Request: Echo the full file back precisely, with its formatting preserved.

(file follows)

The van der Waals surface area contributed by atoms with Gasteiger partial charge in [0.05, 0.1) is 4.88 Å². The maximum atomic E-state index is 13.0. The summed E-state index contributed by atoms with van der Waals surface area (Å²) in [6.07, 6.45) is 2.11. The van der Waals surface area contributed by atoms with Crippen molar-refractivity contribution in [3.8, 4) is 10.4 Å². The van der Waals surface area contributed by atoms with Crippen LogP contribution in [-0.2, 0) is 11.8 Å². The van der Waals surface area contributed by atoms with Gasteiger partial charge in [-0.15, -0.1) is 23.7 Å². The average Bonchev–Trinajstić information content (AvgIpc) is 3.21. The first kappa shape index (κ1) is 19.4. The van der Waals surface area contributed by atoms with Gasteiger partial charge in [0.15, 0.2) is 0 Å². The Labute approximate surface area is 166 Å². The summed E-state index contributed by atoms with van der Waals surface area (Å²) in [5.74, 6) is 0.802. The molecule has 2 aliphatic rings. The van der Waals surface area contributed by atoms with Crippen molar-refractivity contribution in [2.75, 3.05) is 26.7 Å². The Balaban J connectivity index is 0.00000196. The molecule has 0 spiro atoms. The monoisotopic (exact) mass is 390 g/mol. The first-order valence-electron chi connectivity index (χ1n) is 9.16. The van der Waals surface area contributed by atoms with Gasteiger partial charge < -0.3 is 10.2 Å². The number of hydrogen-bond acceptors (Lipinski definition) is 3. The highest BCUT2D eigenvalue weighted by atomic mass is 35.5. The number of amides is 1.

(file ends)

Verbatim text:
The van der Waals surface area contributed by atoms with Gasteiger partial charge in [0.05, 0.1) is 4.88 Å². The maximum atomic E-state index is 13.0. The summed E-state index contributed by atoms with van der Waals surface area (Å²) in [6.07, 6.45) is 2.11. The van der Waals surface area contributed by atoms with Crippen molar-refractivity contribution in [3.8, 4) is 10.4 Å². The van der Waals surface area contributed by atoms with Crippen LogP contribution in [-0.2, 0) is 11.8 Å². The van der Waals surface area contributed by atoms with Gasteiger partial charge in [-0.15, -0.1) is 23.7 Å². The average Bonchev–Trinajstić information content (AvgIpc) is 3.21. The first kappa shape index (κ1) is 19.4. The van der Waals surface area contributed by atoms with Gasteiger partial charge in [0.15, 0.2) is 0 Å². The Labute approximate surface area is 166 Å². The summed E-state index contributed by atoms with van der Waals surface area (Å²) in [5.74, 6) is 0.802. The molecule has 2 aliphatic rings. The van der Waals surface area contributed by atoms with Crippen molar-refractivity contribution in [2.75, 3.05) is 26.7 Å². The Balaban J connectivity index is 0.00000196. The molecule has 0 spiro atoms. The monoisotopic (exact) mass is 390 g/mol. The first-order valence-electron chi connectivity index (χ1n) is 9.16. The van der Waals surface area contributed by atoms with Gasteiger partial charge < -0.3 is 10.2 Å². The number of hydrogen-bond acceptors (Lipinski definition) is 3. The highest BCUT2D eigenvalue weighted by atomic mass is 35.5. The number of amides is 1.